So there’s been talk about a new interface Google is testing. It focuses on taking away the underline from their search result links and making the titles a little bit bigger. Above is an example of the new Google SERP page interface. (The left is me signed in, the right is incognito mode).
So I finally experienced it and I thought it would be helpful to list some of the changes I see:
The Ad changes. This isn’t a new one but it’s still a difference. before google advertisements had a background a light beige color. Some fun facts – as Google’s ad program began to evolve the background color began to slowly become more translucent and harder to see (also depending on your OS and monitor) However after some legal actions and the law getting involved they were told to make them distinct ad’s. So their solution was more of a loophole in taking away the pretty much branded background color and making it a small “Ad” text with a prominent color. Ha.
No more underlines in Google SERPs. Well then. Cleaner display. I kinda like it. Doesn’t seem to change to much on the SEO front though. We’ll see how long it takes bing to change their fonts.
Bigger font on the title takes the highlight them on both the advertisements and natural search results. This is more interesting. It attracts the eye a little bit more and probably will require a call to action on each search result. We’ll see how this plays out
Less characters showing due to the bigger fonts on title tags. This will be interesting because most SEO’s try ot make the most out of their pages with their optimizedtags. The more interesting part about this though is
a new Google Mobile SERP display with bigger fonts Mobile devices already get the short of the stick on title tags in Google. With bigger fonts, this could descrease the length of the title tags even more than desktop. Leaving little room for a call to action or a long-tail keyword.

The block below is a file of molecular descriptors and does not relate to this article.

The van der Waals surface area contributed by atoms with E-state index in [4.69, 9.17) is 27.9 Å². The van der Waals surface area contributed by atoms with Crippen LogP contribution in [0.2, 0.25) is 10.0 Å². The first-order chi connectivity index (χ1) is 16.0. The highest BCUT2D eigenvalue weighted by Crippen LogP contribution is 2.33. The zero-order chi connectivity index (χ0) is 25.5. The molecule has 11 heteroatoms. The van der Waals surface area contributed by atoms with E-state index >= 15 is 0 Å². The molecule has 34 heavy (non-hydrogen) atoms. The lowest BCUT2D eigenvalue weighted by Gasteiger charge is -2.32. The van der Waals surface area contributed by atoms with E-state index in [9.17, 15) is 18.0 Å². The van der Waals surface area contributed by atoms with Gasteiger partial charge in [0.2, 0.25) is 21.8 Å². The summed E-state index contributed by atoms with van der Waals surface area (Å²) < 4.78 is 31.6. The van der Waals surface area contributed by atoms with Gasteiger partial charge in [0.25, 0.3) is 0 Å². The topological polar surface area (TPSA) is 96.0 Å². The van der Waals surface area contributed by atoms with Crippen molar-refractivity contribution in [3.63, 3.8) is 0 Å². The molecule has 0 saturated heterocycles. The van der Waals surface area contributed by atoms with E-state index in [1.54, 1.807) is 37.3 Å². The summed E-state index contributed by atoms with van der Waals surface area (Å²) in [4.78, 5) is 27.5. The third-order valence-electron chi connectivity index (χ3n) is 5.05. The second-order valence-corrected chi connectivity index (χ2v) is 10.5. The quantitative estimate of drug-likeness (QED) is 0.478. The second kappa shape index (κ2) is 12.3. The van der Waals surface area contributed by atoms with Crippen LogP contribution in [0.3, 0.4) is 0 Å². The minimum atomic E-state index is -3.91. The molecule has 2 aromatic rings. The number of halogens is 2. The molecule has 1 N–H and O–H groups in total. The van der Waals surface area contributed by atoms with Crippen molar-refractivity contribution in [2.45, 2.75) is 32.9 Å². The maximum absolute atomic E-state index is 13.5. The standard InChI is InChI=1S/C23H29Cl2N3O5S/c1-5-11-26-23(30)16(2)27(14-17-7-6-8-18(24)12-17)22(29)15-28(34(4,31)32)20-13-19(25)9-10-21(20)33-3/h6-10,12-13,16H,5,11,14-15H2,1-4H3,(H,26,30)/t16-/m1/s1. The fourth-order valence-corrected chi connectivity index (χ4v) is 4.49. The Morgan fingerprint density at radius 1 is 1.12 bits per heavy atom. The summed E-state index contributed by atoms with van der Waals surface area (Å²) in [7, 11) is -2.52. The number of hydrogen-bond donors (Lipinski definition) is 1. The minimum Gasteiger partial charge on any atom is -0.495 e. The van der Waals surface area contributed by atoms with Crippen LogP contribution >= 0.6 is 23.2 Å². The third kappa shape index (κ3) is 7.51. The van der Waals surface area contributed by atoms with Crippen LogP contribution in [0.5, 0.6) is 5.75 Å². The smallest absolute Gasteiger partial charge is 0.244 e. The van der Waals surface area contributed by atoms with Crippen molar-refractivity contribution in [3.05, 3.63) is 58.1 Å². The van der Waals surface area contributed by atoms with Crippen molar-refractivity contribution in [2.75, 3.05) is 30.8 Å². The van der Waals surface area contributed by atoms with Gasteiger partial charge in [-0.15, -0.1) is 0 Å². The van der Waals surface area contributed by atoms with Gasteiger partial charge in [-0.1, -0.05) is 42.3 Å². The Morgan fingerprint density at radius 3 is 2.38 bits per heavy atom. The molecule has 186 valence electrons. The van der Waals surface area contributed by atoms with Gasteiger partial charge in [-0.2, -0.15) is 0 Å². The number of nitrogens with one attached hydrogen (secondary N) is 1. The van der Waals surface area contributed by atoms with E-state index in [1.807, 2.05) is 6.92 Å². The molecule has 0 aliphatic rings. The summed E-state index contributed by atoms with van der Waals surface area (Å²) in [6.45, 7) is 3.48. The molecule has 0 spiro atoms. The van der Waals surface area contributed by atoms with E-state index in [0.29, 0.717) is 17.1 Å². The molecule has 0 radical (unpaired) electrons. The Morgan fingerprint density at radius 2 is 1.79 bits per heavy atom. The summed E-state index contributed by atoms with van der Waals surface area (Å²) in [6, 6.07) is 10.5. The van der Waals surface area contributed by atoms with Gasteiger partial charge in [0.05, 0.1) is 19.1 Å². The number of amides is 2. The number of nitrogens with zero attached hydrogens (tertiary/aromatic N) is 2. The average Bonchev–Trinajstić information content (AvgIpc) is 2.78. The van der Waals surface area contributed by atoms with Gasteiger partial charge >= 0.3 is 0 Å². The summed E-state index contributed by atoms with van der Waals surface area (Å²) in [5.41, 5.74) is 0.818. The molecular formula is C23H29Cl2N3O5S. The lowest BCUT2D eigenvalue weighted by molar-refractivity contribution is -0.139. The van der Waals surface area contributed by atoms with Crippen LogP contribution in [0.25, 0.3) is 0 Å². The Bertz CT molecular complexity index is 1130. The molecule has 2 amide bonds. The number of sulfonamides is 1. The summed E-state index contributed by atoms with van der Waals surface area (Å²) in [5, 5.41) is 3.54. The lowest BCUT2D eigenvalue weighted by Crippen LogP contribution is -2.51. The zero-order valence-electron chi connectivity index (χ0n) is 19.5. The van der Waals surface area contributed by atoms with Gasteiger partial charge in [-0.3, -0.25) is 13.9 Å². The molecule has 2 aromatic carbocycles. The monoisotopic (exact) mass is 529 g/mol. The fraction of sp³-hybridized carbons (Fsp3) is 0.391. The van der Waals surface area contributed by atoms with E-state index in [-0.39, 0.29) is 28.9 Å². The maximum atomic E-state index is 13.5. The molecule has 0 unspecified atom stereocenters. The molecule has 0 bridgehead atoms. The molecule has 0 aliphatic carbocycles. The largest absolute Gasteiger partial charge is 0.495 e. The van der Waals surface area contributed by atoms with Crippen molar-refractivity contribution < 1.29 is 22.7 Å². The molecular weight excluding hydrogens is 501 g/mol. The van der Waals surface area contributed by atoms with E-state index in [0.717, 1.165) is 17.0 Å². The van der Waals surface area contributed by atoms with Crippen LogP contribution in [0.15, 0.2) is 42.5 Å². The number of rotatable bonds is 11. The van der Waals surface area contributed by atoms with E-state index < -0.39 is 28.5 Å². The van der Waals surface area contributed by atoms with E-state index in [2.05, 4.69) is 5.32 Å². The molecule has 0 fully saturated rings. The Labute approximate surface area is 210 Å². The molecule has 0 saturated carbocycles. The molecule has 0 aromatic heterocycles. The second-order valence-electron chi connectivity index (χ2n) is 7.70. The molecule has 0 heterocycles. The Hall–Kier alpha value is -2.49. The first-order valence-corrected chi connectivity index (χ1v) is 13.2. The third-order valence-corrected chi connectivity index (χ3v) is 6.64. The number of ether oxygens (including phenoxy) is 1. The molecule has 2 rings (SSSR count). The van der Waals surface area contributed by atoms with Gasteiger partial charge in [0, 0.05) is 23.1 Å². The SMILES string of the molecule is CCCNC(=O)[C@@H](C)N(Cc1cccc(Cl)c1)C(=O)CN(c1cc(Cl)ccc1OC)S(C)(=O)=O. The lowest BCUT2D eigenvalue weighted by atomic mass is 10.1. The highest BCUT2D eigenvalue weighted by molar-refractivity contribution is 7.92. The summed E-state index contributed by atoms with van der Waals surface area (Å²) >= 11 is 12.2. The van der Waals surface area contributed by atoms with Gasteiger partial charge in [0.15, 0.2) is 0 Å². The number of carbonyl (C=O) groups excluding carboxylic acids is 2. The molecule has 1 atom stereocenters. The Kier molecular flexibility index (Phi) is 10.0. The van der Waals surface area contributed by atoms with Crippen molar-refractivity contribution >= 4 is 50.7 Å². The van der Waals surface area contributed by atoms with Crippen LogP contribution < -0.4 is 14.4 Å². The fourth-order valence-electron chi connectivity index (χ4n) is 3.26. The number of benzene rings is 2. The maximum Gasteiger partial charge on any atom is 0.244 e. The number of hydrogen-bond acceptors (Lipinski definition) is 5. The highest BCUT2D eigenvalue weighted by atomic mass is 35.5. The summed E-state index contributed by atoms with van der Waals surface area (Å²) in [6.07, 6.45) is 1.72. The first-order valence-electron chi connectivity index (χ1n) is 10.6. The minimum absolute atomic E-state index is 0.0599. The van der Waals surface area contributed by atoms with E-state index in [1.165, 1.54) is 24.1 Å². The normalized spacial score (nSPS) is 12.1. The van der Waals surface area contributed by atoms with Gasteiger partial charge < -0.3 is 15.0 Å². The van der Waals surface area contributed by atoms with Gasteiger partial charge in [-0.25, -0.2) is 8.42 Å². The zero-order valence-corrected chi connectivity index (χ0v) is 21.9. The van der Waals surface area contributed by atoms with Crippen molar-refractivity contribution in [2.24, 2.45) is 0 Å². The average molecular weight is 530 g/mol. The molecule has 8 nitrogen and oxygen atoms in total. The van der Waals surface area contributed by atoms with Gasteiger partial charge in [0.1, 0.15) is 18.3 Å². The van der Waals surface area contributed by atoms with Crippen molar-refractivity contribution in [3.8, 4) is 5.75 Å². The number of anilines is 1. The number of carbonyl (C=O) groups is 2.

How does this affect Ecommerce SEO?
Ecommerce websites are very difficult to scale. So when Google changes their interface to lessen the character counts or change font sizes it could potentially throw a bunch of an SEO’s hard work out the door.
The problem with this is that there is a drop in a couple characters depending on the device you are using. This isn’t too big of a deal – but in rare, long-tail cases, this can kind of affect how your title tag looks.
A solution to this might be to remove call to actions in your title tags or better target your keywords for a little bit shorter tail key phrases. Me though? Keep things the way they are and trust that consumers can understand what our results mean and why they should click through 🙂
This isn’t going to affect SEO much so it doesn’t matter too much there. But it does make the page look much cleaner and more modernized. The biggest affect being the lost of a few characters on both mobile and desktop devices.
I would suggest keeping your current meta tag strategy going for now. Unless Google decides to slowly up their font to size 18 Arial. Then I would probably start using Bing. Oh please don’t let me use Bing.